Political leaders, such as Gordon Brown, the former UK Prime Minister and now a UN Education Envoy, also raised their voices. Last year, during a visit to Abuja, Brown launched a “safe schools initiative” aimed at providing security for around 500 schools in northern Nigeria. Ahead of the first anniversary of the kidnapping, he said “the fight to bring back our girls must continue”.
Profile of suicide bombers
Fears that the some of the Chibok girls are being strapped with explosives and used in suicide bombings have been given credibility by Beyond Chibok, a new UN report timed to coincide with the second anniversary of the kidnappings.
The report claims that the number of children used in suicide attacks in 2015 is 11 times greater than in 2014 for northeast Nigeria and neighbouring countries – the area where Boko Haram has been active over the last two years. Between January 2104 and February 2016, it says that one in five of all suicide bombers were children; three quarters of the estimated 44 child suicide bombers during that period were girls.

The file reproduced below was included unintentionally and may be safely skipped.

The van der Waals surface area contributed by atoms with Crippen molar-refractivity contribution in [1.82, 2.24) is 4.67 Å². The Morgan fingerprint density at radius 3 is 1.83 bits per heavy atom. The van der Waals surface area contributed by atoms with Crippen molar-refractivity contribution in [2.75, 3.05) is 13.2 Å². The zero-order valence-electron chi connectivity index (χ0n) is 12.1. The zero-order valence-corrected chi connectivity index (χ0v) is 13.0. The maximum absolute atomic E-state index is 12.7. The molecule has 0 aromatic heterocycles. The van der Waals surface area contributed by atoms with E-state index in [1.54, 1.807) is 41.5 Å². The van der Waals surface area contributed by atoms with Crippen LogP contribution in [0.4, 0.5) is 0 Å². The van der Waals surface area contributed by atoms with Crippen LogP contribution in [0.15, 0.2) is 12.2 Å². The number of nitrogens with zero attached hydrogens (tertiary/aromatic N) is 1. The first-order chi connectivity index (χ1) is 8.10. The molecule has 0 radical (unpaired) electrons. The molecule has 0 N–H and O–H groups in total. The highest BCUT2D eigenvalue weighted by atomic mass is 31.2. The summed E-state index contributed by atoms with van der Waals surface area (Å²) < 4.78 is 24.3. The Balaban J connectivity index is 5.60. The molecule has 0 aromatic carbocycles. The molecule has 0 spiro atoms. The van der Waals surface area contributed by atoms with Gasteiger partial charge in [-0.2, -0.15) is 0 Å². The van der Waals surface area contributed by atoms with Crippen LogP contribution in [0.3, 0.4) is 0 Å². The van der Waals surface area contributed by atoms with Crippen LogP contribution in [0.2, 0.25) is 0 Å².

The parents’ disappointment with the government began the day after the abduction, when they pursued the kidnappers as they fled from Chibok. The head of a village near the Sambisa Forest – a vast, former game reserve in north-eastern Nigeria, which became a stronghold of Boko Haram forces – assured them that fighters had passed through his village with the girls and that they would be sheltering in the forest. But he warned them off because of Boko Haram’s heavy weaponry and told them to inform government forces.
Yakubu Nkiki Maina, the chairman of the Chibok Abducted School Girls’ Parents’ Association, who was with the group, said the government’s response disappointed the parents because it seemed to lack the required urgency.
“They said they will make arrangements to go and rescue the girls … The outgoing President promised us that they know the whereabouts of these girls, that they would soon bring them back to us alive,” he said.
Talk of their rescue culminated with the involvement of Stephen Davis, an Australian peace negotiator who made contact with Boko Haram, but when talks collapsed he said powerful figures within Nigerian politics with “vested interests” were sabotaging his efforts to reach a deal.
Courtesy: World Watch Monitor
Publication date: April 14, 2016